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Publication numberUS7567870 B1
Publication typeGrant
Application numberUS 09/724,898
Publication dateJul 28, 2009
Filing dateNov 28, 2000
Priority dateJul 31, 2000
Fee statusPaid
Also published asUS8036834, US20100042329
Publication number09724898, 724898, US 7567870 B1, US 7567870B1, US-B1-7567870, US7567870 B1, US7567870B1
InventorsLeroy Hood, Andrew F. Siegel
Original AssigneeInstitute For Systems Biology
Export CitationBiBTeX, EndNote, RefMan
External Links: USPTO, USPTO Assignment, Espacenet
Multiparameter analysis for predictive medicine
US 7567870 B1
Abstract
The invention provides a method of determining a comparative expression profile in an individual by comparing the expression levels of a sample of molecules in a population of molecules in a specimen from the individual with a health-associated reference expression region of the sample of molecules, wherein expression levels within the health-associated reference expression region indicate a reference expression profile and wherein expression levels outside the health-associated reference expression region indicate a perturbed expression profile. The invention also provides methods of diagnosing a disease or a health state in an individual by comparing the expression level of a sample of molecules in a specimen from the individual with a health-associated reference expression region of the sample of molecules.
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Claims(79)
1. A method of determining a comparative expression profile in an individual, comprising:
(a) creating a multidimensional space of n dimensions, wherein n represents the number of molecules being analyzed in a specimen from each individual in a population of reference individuals and wherein said multidimensional space contains n axes, each of said axes relating to the expression level of a molecule of said n molecules;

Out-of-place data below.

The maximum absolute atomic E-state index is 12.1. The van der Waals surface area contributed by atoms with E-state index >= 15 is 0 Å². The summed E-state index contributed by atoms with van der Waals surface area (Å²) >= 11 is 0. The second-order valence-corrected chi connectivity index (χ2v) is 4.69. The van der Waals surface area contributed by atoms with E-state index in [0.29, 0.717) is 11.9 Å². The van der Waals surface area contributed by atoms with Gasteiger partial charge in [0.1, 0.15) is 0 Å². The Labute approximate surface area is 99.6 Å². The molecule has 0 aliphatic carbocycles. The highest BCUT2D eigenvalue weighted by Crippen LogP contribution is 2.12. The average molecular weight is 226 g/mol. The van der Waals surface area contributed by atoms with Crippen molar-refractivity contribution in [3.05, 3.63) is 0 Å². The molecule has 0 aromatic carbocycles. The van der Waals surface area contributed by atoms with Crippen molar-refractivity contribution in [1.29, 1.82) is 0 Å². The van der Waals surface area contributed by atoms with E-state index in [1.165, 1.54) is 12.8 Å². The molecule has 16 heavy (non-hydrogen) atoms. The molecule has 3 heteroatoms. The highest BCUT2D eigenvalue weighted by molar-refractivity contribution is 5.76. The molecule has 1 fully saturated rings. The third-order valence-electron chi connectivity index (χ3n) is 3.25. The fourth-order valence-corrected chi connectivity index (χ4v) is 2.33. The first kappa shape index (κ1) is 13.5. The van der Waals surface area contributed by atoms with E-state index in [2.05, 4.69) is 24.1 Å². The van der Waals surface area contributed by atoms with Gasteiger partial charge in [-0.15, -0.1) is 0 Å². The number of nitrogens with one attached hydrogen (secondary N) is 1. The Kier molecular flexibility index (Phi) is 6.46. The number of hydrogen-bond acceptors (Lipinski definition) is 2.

(b) determining a multidimensional coordinate point for each individual in said population of reference individuals, wherein said multidimensional coordinate point is representative of the expression levels of said n molecules in the individual;
(c) determining in said multidimensional space a health-associated reference expression region for said multidimensional coordinate points determined for said population of reference individuals;
(d) contacting a specimen from an individual with a target;
(e) determining the expression levels of a sample of n molecules in a population of molecules in said specimen from said individual;
(f) determining a multidimensional coordinate point representative of the expression levels of said sample of n molecules in said specimen from said individual determined in step (e);
(g) comparing said multidimensional coordinate point determined in step (f) to said health-associated reference expression region determined in step (c);
(h) determining if said multidimensional coordinate point is within or outside said health-associated reference expression region, wherein said multidimensional coordinate point within said health-associated reference expression region indicates a reference expression profile and wherein said multidimensional coordinate point outside said health-associated reference expression region indicates a perturbed expression profile, wherein said perturbed expression profile indicates a disease state in said individual; and
(i) providing an output of said expression profile determined in step (h) to a user.
2. The method of claim 1, wherein said reference expression profile indicates a reference health state in said individual.
3. The method of claim 1, wherein said perturbed expression profile indicates the course of a disease.
4. The method of claim 1, wherein said specimen is selected from the group consisting of leukocytes, blood, and serum.
5. The method of claim 1, wherein said molecules in said specimen comprise nucleic acids.
6. The method of claim 1, wherein said molecules in said specimen comprise polypeptides.
7. The method of claim 1, wherein said molecules in said specimen comprise small molecules.
8. The method of claim 1, further comprising the step of reporting whether a reference expression profile or a perturbed expression profile is indicated.
9. A method of diagnosing a health state, comprising:
(a) creating a multidimensional space of n dimensions, wherein n represents the number of molecules being analyzed in a specimen from each individual in a population of reference individuals and wherein said multidimensional space contains n axes, each of said axes relating to the expression level of a molecule of said n molecules;
(b) determining a multidimensional coordinate point for each individual in said population of reference individuals, wherein said multidimensional coordinate point is representative of the expression levels of said n molecules in the individual;
(c) determining in said multidimensional space a health-associated reference expression region for said multidimensional coordinate points determined for said population of reference individuals;
(d) contacting a specimen from an individual with a target;
(e) determining the expression levels of a sample of n molecules in a population of molecules in said specimen from said individual;